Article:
Parasitic worms called helminths infect hundreds of millions of people around the world, and can impact both conception and pregnancy. According to a new Science study with Amazonian women, hookworm infections can decrease reproduction rate, whereas giant roundworm infections can increase it.
In humans, helminths can directly infect the fetus or the genitals and other reproductive organs. However, little is known about the effects of intestinal helminths on our fecundity (the ability to reproduce), fertility, and birth spacing, or the amount of time in between babies. Hookworms (Ancylostoma duodenale or Necator americanus) and giant roundworms (Ascaris lumbricoides) each infect 500 million to 800 million people, and they’ve been known to change our immune responses.
So, a team led by Aaron Blackwell from the University of California Santa Barbara analyzed data collected over nine years from 986 Tsimane forager-horticulturalist women living in the lowlands of Bolivia. This population rarely uses pharmaceutical contraceptives, and they have an average birth rate of nine children for each woman. Meanwhile, helminths infect 70 percent of the population.
The researchers found that different helminth species can have contrasting effects on fecundity. A hookworm infection delays the first pregnancy and extends inter-birth intervals. Women repeatedly infected were likely to have up to three fewer children in their lifetime than uninfected women. Meanwhile, infection with A. lumbricoides roundworm is associated with earlier first births and shortened inter-birth intervals. These women have up to two more children in their lifespan than women who have never been infected. These effects are likely because the two parasites invoke different immunological changes.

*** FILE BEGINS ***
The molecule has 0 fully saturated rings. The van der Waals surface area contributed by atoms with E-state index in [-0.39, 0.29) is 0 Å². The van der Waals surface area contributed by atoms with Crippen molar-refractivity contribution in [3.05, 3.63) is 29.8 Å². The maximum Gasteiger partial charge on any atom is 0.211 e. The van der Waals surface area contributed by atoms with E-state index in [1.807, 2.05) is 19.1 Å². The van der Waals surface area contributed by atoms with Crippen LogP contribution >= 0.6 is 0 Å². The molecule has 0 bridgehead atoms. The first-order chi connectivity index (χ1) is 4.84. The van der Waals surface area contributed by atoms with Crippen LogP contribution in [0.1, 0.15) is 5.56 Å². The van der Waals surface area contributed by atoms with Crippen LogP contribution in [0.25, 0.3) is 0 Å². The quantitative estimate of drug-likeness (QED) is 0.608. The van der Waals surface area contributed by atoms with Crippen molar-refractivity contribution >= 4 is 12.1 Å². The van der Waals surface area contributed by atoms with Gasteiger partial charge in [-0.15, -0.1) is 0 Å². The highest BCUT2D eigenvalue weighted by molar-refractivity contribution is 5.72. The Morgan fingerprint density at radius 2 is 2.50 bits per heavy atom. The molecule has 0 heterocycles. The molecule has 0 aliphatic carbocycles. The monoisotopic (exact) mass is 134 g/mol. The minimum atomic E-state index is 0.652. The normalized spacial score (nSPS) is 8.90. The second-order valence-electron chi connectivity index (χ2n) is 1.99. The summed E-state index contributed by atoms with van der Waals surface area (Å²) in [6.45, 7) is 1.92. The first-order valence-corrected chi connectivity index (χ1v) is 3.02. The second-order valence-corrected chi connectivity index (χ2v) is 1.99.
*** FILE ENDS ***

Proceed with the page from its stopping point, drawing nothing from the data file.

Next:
A healthy pregnancy is also associated with changes in immune responses. During the latter phase of the menstrual cycle, the responses of immune cells called regulatory and type 2 (TH2) T-cells increase. If conception occurs, these increases continue through the pregnancy in order to suppress the response of type 1 (TH1) T-cells. This increases the maternal tolerance of the fetus, which are immunologically distinct from the mother.
Roundworms are known to increase TH2 levels, while hookworms evoke a mixed TH1 and TH2 response. So these parasites might be indirectly affecting reproduction rates by altering the host’s T-cell balances. The immune response to roundworms may be more favorable to conception since it more closely resembles the immunological state in pregnancy – and less closely resembles the pro-inflammatory states that suppress it.
However, does this (unexpected positive) association between roundworms and reproduction mean that the parasites actually increase the reproduction rate or do they suppress responses that would otherwise decrease it? Or is it something else? It’s hard to say right now using data from just one population. "In the population we studied, other kinds of infections might suppress fertility, and A. lumbricoides might just be counteracting this suppression, rather than increasing fertility," Blackwell explains to IFLScience. If that’s the case, these effects might not be found in populations without those other infections, like in the U.S.
He adds, however: "We actually think it's more likely that the immune function effects of infection, and the changes in fertility, would apply across all women, and possibly would be even more pronounced in women in the U.S. This is because we think humans probably evolved in an environment with constant helminth infections, and that in the absence of this, women may have ‘dysregulated’ immunity that impacts fertility." They’ll need to see the effects in other populations to say for sure.
Image in the text: A Tsimane child crawls on the ground. Michael Gurven